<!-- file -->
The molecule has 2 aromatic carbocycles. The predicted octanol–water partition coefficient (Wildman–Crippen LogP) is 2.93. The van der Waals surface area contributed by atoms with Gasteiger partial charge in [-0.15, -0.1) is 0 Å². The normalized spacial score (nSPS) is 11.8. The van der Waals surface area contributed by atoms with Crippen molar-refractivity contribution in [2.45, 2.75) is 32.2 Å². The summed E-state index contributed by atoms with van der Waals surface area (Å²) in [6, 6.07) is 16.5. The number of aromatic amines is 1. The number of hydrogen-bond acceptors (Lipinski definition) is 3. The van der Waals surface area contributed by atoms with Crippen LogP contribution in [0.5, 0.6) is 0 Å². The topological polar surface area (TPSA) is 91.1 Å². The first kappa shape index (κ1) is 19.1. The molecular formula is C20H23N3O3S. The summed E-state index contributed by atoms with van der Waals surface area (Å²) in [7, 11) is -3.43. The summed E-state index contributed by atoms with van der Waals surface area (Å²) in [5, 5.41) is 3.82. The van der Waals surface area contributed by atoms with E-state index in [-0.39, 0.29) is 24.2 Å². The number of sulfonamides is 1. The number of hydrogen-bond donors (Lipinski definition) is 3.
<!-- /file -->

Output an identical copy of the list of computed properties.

The molecule has 2 aromatic carbocycles. The predicted octanol–water partition coefficient (Wildman–Crippen LogP) is 2.93. The van der Waals surface area contributed by atoms with Gasteiger partial charge in [-0.15, -0.1) is 0 Å². The normalized spacial score (nSPS) is 11.8. The van der Waals surface area contributed by atoms with Crippen molar-refractivity contribution in [2.45, 2.75) is 32.2 Å². The summed E-state index contributed by atoms with van der Waals surface area (Å²) in [6, 6.07) is 16.5. The number of aromatic amines is 1. The number of hydrogen-bond acceptors (Lipinski definition) is 3. The van der Waals surface area contributed by atoms with Crippen LogP contribution in [0.5, 0.6) is 0 Å². The topological polar surface area (TPSA) is 91.1 Å². The first kappa shape index (κ1) is 19.1. The molecular formula is C20H23N3O3S. The summed E-state index contributed by atoms with van der Waals surface area (Å²) in [7, 11) is -3.43. The summed E-state index contributed by atoms with van der Waals surface area (Å²) in [5, 5.41) is 3.82. The van der Waals surface area contributed by atoms with E-state index in [-0.39, 0.29) is 24.2 Å². The number of sulfonamides is 1. The number of hydrogen-bond donors (Lipinski definition) is 3.